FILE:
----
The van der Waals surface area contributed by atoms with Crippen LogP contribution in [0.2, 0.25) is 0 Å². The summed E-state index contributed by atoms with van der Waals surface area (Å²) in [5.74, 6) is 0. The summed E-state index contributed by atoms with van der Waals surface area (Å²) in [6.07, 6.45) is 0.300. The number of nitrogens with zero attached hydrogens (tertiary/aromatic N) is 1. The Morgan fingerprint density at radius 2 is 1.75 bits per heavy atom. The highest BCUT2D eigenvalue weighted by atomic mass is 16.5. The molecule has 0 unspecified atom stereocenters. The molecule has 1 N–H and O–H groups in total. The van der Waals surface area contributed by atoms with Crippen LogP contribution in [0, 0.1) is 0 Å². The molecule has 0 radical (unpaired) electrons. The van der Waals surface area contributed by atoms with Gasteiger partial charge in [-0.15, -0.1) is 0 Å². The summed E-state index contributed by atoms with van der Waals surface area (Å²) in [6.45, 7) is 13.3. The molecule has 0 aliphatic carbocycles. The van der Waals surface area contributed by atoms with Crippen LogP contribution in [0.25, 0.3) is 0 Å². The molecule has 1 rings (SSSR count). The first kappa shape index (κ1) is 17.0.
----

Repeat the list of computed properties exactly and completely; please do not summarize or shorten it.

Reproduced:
The van der Waals surface area contributed by atoms with Crippen LogP contribution in [0.2, 0.25) is 0 Å². The summed E-state index contributed by atoms with van der Waals surface area (Å²) in [5.74, 6) is 0. The summed E-state index contributed by atoms with van der Waals surface area (Å²) in [6.07, 6.45) is 0.300. The number of nitrogens with zero attached hydrogens (tertiary/aromatic N) is 1. The Morgan fingerprint density at radius 2 is 1.75 bits per heavy atom. The highest BCUT2D eigenvalue weighted by atomic mass is 16.5. The molecule has 0 unspecified atom stereocenters. The molecule has 1 N–H and O–H groups in total. The van der Waals surface area contributed by atoms with Crippen LogP contribution in [0, 0.1) is 0 Å². The molecule has 0 radical (unpaired) electrons. The van der Waals surface area contributed by atoms with Gasteiger partial charge in [-0.15, -0.1) is 0 Å². The summed E-state index contributed by atoms with van der Waals surface area (Å²) in [6.45, 7) is 13.3. The molecule has 0 aliphatic carbocycles. The van der Waals surface area contributed by atoms with Crippen LogP contribution in [0.25, 0.3) is 0 Å². The molecule has 1 rings (SSSR count). The first kappa shape index (κ1) is 17.0.